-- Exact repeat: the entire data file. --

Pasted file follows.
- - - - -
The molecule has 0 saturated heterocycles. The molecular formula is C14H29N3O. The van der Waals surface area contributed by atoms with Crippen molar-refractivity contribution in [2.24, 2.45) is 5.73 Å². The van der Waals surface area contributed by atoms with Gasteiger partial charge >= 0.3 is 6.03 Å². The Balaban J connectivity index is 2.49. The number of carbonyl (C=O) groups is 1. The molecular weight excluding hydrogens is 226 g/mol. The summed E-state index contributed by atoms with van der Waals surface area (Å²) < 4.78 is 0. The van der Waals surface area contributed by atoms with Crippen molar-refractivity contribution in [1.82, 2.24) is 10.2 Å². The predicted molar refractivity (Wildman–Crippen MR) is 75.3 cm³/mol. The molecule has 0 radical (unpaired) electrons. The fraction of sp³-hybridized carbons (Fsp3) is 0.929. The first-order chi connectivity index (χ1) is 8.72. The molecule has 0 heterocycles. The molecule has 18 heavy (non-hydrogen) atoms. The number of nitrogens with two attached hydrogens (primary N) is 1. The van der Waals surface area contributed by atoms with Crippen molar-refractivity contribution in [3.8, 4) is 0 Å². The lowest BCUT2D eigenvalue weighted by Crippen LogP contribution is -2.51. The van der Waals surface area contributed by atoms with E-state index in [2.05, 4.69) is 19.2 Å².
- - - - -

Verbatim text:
The molecule has 0 saturated heterocycles. The molecular formula is C14H29N3O. The van der Waals surface area contributed by atoms with Crippen molar-refractivity contribution in [2.24, 2.45) is 5.73 Å². The van der Waals surface area contributed by atoms with Gasteiger partial charge >= 0.3 is 6.03 Å². The Balaban J connectivity index is 2.49. The number of carbonyl (C=O) groups is 1. The molecular weight excluding hydrogens is 226 g/mol. The summed E-state index contributed by atoms with van der Waals surface area (Å²) < 4.78 is 0. The van der Waals surface area contributed by atoms with Crippen molar-refractivity contribution in [1.82, 2.24) is 10.2 Å². The predicted molar refractivity (Wildman–Crippen MR) is 75.3 cm³/mol. The molecule has 0 radical (unpaired) electrons. The fraction of sp³-hybridized carbons (Fsp3) is 0.929. The first-order chi connectivity index (χ1) is 8.72. The molecule has 0 heterocycles. The molecule has 18 heavy (non-hydrogen) atoms. The number of nitrogens with two attached hydrogens (primary N) is 1. The van der Waals surface area contributed by atoms with Crippen molar-refractivity contribution in [3.8, 4) is 0 Å². The lowest BCUT2D eigenvalue weighted by Crippen LogP contribution is -2.51. The van der Waals surface area contributed by atoms with E-state index in [2.05, 4.69) is 19.2 Å².